IT CELEBRATED its official launch last Friday. But Seamab school has already been on a long journey from its inception as a special needs residential school in 1988. The roll is tiny, just 15 primary-age pupils. Most come from backgrounds of drug abuse, alcohol dependency or both. Most have been abused or neglected as children, which is why all of them have huge problems with their behaviour.

Anne Anderson, the principal since 1995, is not your normal "headie". She thinks the most important lesson the school can impart is that adults can be OK after all; adults can love them and they can safely love the grown-ups back. She's big on cuddles, too, is this remarkable woman.

One child, due to be referred from Orkney, was withdrawn when the local authority read in the school brochure that hugs were well up the daily menu. Given Orkney's recent history, you might understand their hesitance.

"What can you do?" asks Anderson. "You have a wee wean sobbing its heart out on the floor and the only thing to be done is to get down there with them and hug them. Everybody needs cuddles."

What Seamab is trying to do, she explains, is restore the ability to bond, to form attachments, which is normally learned by babies and toddlers in families where there is natural love and loving.

"Recent research has shown that you can restore and renew that missing bond; join up bits of the brain that let you form attachments.

"Our staff now go through what's known as the Dan Hughes training method, but, in truth, that just reinforced what I always believed.

"Now there's all kinds of theoretical back up and validation to this kind of work. Before, all we thought we were doing was loving our kids."

Some take a bit of loving. When distressed they're liable to bite, kick and scream and try to damage whatever or whoever is to hand. "What you have to understand is that often with one child you're actually dealing with four different people, "Anderson, observes.

"There will be the child who is 10-years old, but has an emotional age of 18 months, an educational age of eight and a streetwise age of 14. You need to gauge which facet of that child you're dealing with and respond accordingly."

The original Seamab school in Perthshire was an old house with outbuildings. Children lived and went to school on the same premises. "I didn't think it was right. It was too institutional. We looked at all kinds of solutions. Then The Hollies came on the market."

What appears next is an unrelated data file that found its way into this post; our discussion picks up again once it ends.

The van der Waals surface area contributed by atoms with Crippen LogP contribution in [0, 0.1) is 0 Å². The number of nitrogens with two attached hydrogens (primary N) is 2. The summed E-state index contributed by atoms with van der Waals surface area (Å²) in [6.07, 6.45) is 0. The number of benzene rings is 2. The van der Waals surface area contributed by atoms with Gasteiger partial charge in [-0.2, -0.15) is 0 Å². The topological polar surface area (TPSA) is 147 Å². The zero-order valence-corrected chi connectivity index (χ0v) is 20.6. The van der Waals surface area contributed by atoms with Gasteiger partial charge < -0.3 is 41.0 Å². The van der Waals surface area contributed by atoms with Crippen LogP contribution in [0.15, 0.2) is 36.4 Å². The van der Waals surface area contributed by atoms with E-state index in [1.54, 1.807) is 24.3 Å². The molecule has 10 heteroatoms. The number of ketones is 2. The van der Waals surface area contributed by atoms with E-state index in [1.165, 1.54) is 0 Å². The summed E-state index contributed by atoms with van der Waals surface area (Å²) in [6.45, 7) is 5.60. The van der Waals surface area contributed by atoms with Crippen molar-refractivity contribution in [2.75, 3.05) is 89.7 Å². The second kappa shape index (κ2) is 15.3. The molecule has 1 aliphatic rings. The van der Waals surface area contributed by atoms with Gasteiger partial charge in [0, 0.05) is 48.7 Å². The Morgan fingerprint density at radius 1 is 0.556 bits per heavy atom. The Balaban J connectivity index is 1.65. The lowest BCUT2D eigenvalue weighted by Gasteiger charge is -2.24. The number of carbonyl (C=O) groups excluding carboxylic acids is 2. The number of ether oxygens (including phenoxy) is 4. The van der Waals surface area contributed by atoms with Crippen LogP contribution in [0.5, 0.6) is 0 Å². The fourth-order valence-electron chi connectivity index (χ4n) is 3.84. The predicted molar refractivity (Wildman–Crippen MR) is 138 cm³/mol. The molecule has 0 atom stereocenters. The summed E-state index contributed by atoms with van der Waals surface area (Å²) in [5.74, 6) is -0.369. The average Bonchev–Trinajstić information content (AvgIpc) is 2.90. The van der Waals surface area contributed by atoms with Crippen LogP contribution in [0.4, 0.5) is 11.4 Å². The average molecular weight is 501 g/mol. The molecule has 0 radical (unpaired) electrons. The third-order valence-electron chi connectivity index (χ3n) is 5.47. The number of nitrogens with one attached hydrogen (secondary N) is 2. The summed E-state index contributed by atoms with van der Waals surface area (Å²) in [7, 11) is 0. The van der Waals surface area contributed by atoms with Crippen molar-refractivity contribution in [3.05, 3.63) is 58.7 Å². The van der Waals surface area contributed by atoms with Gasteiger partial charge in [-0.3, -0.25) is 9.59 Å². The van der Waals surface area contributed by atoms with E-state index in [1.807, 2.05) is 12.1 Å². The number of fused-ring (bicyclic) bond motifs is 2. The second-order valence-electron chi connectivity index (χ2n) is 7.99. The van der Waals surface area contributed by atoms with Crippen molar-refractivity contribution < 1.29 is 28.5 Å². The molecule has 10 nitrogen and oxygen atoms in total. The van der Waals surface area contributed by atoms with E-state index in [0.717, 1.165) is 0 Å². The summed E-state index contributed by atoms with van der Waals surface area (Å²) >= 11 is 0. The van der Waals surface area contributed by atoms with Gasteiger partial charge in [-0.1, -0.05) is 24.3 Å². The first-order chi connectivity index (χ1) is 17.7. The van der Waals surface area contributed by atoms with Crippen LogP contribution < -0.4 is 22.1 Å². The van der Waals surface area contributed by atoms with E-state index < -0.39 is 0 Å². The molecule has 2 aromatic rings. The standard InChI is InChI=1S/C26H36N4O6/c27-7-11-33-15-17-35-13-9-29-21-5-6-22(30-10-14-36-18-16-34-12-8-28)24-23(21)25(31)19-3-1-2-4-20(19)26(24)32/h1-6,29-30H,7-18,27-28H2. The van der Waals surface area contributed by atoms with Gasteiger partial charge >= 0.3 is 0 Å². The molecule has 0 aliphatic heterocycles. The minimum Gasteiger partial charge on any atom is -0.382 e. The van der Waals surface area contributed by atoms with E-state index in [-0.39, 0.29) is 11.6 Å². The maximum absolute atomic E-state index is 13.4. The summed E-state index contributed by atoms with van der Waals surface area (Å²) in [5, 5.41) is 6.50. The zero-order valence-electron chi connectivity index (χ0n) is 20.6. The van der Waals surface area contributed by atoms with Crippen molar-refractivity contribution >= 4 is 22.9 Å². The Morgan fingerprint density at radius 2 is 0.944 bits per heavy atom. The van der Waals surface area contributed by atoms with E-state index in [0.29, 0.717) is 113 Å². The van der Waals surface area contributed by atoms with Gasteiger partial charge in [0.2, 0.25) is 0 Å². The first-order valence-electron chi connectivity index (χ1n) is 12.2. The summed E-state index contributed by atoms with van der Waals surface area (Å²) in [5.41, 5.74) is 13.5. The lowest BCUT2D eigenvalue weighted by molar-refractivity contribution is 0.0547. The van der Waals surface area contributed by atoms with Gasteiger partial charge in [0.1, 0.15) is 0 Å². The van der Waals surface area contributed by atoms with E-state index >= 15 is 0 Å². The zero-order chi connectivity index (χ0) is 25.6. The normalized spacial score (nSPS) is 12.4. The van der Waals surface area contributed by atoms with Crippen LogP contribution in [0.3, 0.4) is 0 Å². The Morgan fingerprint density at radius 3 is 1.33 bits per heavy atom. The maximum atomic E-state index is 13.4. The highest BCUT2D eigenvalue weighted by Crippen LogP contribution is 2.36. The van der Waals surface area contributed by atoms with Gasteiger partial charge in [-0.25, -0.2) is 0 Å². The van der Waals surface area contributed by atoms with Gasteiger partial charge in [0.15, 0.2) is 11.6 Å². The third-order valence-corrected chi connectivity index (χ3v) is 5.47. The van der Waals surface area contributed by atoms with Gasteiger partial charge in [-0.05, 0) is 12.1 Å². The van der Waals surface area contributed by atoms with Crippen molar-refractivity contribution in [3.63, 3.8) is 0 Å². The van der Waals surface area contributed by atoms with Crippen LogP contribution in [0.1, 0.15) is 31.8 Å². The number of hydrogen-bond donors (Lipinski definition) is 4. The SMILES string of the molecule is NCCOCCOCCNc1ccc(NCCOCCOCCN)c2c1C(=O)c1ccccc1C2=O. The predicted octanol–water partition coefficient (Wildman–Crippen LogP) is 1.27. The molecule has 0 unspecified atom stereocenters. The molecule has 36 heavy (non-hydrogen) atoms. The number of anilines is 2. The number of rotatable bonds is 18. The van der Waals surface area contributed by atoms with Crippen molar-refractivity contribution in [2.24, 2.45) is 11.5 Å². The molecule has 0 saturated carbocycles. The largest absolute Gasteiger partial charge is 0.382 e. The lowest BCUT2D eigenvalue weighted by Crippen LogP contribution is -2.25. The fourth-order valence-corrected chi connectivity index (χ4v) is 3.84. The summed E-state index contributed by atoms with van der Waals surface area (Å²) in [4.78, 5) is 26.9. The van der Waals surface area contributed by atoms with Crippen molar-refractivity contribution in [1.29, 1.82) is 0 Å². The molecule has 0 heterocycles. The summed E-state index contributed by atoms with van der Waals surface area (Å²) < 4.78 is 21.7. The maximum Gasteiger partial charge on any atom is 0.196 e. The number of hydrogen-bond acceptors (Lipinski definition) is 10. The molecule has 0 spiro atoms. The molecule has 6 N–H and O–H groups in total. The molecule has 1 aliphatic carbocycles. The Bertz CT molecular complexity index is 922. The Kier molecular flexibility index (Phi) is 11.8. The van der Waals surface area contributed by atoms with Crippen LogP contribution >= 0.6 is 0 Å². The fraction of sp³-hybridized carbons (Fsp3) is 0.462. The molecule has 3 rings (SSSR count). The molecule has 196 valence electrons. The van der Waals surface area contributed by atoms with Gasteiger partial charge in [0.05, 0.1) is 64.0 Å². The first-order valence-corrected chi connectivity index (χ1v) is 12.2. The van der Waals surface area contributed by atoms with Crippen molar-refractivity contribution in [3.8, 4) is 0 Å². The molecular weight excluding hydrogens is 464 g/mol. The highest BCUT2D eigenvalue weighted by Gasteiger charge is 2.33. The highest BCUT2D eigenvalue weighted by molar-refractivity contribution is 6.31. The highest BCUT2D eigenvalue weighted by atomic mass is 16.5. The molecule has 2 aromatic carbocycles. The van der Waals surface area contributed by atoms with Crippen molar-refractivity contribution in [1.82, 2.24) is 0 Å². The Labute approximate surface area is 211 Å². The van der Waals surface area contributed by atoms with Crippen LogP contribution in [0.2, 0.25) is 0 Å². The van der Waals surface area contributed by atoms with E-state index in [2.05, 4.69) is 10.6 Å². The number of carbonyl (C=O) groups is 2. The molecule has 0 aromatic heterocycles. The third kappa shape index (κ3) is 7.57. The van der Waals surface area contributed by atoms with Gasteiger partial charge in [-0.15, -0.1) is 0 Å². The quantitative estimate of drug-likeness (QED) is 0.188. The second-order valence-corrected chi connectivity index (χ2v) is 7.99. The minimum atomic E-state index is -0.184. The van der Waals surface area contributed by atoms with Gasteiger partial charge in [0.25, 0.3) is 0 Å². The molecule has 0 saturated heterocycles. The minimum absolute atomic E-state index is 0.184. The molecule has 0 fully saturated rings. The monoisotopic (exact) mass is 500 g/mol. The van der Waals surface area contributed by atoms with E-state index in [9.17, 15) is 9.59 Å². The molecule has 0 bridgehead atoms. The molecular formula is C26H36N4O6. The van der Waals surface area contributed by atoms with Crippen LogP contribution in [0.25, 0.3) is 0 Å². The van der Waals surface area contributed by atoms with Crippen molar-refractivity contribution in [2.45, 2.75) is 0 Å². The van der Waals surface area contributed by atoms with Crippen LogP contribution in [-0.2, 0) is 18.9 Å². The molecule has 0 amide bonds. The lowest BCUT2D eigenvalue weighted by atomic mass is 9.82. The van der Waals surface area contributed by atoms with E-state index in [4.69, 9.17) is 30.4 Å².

Near Kinross, it had been a private home with bedrooms and bathrooms in four adjoining buildings around a central courtyard. A huge bonus was a swimming pool. "Awonderful thing for children when they're feeling stressed or upset."

The bedrooms were converted to classrooms, the four-car garage made into a games room, thanks to Children in Need, and an outdoor games space made possible by the rugby charity Wooden Spoon.

The children now live in bungalows where five of varying ages live and eat and play alongside three adults by day and two overnight. For obvious reasons, the adult to pupil ratio is high.

"These kids have been through so much. One had had nine failed foster placements by the time he was six. Another had four go wrong in a week. They need a lot of love and support."

They get it too. "It usually takes us about three years to help them move on. A year to convince them we can be trusted, a year to teach them skills, and a year to help them on to the next stage in their lives."

Staff seem signed up to the "extra mile" philosophy and a supportive board raises funds to train those who have the temperament but need formal qualifications.

One teacher, worried about a child going on to a school in a strange area, rented a flat for a week and stayed with him till he got settled.

Staff also raised funds and twice took children to Disneyland in Paris. "It started as a plan to take them to Cumbernauld airport for the day, but somehow it grew."

Anderson, has four grown-up sons of her own, three of whom were young enough to live in Seamab when the school became a 52-weeks-a-year establishment and she chose to live in.

It doesn't seem to have done her own family much harm; two of her sons also now work in the care business. Anderson joined Seamab as a teacher from mainstream with no special-needs experience.

She's been principal - and principle inspiration - for 17 years. You try to find a polite way of asking her why she's not a basket case. "People keep saying I should be burnt out by now, but why would I be? I love what I do. I love the fact that we can make a difference here.

"These are children who have been damaged. Some of them won't ever heal properly. Over the years, I've known of two who committed suicide.

"We know that for others, their years at Seamab have been the happiest they've known, which in some respects is very sad. But others survive and thrive and stay in touch."

What Anderson does by way of rest and recreation is take herself off to a Scottish island where she has a house.

Typically she'll have some Seamab kids in tow, making it something of a busman's holiday. "Well, they love the island.

"Anyway, what would I be doing without them? I don't fancy taking up knitting again."